COONS: Thank you, Senator Sasse; thank you, future Chairman Sasse, for the opportunity to question the witness. Mr. Wray, thank you for your prior service, and your continued willingness to serve our country, particularly at this important and difficult time.

And I know this may not need repeating, but let us not forget why we're having this hearing. Your predecessor, James Comey, was not even at the halfway point of his tenured term as FBI director when President Trump abruptly fired him without cause, and without warning. And President Trump said, when he fired Director Comey, that he was thinking about the FBI's investigation of Russian interference into our elections, an investigation that Director Comey was then overseeing. So now, more than ever, I believe it to be crucial that our next FBI director be prepared to be steadfastly independent. And as we had a chance to discussion before this hearing, it falls on you today not only to clearly demonstrate to our committee that you possess the legal, investigative, and management skills required for the position for which you've been nominated, but that you have a fierce commitment to maintaining the integrity of the FBI as an independent agency, and that you will conduct yourself as FBI director in a way that is above partisanship.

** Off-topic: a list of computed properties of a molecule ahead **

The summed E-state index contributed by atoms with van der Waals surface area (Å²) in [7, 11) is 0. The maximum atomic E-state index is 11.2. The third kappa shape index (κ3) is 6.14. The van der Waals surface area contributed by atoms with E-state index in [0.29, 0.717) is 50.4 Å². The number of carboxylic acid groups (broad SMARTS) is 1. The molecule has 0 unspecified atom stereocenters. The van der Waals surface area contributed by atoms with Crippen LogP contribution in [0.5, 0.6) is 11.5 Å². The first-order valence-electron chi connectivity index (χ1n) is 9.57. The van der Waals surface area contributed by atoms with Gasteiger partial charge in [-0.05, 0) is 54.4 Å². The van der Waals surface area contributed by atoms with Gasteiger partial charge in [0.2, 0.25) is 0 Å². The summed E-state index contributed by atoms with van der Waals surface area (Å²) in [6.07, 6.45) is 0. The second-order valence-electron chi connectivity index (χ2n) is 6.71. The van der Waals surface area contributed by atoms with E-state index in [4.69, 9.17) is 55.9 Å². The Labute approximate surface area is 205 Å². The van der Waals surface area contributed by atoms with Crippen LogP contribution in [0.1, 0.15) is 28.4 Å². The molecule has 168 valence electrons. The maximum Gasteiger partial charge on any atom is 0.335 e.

So let's move to it, if we might. First, how will you ensure that the FBI provides all the resources that Special Counsel Mueller needs to thoroughly conduct and complete the investigation he's currently in charge of?

WRAY: Well, Senator, the -- the first thing I would do, if confirmed, is to reach out to former Director Mueller and elicit his advice about what it is he needs, and whether he's getting it from the FBI. And knowing former Director Mueller, and knowing what a straight talker and plain talker he is, I have no doubt that if he's not getting what he needs, he would let me know.

COONS: I agree. Attorney General Sessions praised your selection as the FBI nominee. Did you interview with Attorney General Sessions?

WRAY: I interviewed with Deputy Attorney General Rosenstein and Attorney General Sessions together, at the same time.

COONS: And did either of them ask you about the conduct of the Russia investigation during your interview?